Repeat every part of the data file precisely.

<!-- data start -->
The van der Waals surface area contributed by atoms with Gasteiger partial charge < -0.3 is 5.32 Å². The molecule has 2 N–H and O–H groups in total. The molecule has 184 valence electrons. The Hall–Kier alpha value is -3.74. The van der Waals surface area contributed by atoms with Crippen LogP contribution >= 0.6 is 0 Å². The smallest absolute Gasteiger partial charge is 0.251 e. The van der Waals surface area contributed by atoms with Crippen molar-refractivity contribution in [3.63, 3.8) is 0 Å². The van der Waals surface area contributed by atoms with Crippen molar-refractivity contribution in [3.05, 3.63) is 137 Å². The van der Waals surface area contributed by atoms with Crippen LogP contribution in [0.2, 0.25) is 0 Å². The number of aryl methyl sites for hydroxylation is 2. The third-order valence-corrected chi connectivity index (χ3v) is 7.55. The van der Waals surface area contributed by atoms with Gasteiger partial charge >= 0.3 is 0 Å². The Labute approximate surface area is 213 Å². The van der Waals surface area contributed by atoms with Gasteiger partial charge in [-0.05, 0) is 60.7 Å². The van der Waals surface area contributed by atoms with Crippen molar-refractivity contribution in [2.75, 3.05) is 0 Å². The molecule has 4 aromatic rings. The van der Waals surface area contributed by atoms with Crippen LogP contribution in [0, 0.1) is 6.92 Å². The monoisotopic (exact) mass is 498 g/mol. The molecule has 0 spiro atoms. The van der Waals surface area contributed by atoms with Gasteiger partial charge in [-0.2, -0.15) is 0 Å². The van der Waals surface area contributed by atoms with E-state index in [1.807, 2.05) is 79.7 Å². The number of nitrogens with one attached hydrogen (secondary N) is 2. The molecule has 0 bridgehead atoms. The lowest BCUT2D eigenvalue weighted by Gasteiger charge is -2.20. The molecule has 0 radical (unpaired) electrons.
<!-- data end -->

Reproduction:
The van der Waals surface area contributed by atoms with Gasteiger partial charge < -0.3 is 5.32 Å². The molecule has 2 N–H and O–H groups in total. The molecule has 184 valence electrons. The Hall–Kier alpha value is -3.74. The van der Waals surface area contributed by atoms with Crippen LogP contribution >= 0.6 is 0 Å². The smallest absolute Gasteiger partial charge is 0.251 e. The van der Waals surface area contributed by atoms with Crippen molar-refractivity contribution in [3.63, 3.8) is 0 Å². The van der Waals surface area contributed by atoms with Crippen molar-refractivity contribution in [3.05, 3.63) is 137 Å². The van der Waals surface area contributed by atoms with Crippen LogP contribution in [0.2, 0.25) is 0 Å². The number of aryl methyl sites for hydroxylation is 2. The third-order valence-corrected chi connectivity index (χ3v) is 7.55. The van der Waals surface area contributed by atoms with Gasteiger partial charge >= 0.3 is 0 Å². The Labute approximate surface area is 213 Å². The van der Waals surface area contributed by atoms with Gasteiger partial charge in [-0.05, 0) is 60.7 Å². The van der Waals surface area contributed by atoms with Crippen molar-refractivity contribution in [2.75, 3.05) is 0 Å². The molecule has 4 aromatic rings. The van der Waals surface area contributed by atoms with Crippen LogP contribution in [0, 0.1) is 6.92 Å². The monoisotopic (exact) mass is 498 g/mol. The molecule has 0 spiro atoms. The van der Waals surface area contributed by atoms with Gasteiger partial charge in [-0.2, -0.15) is 0 Å². The van der Waals surface area contributed by atoms with E-state index in [1.807, 2.05) is 79.7 Å². The number of nitrogens with one attached hydrogen (secondary N) is 2. The molecule has 0 bridgehead atoms. The lowest BCUT2D eigenvalue weighted by Gasteiger charge is -2.20. The molecule has 0 radical (unpaired) electrons.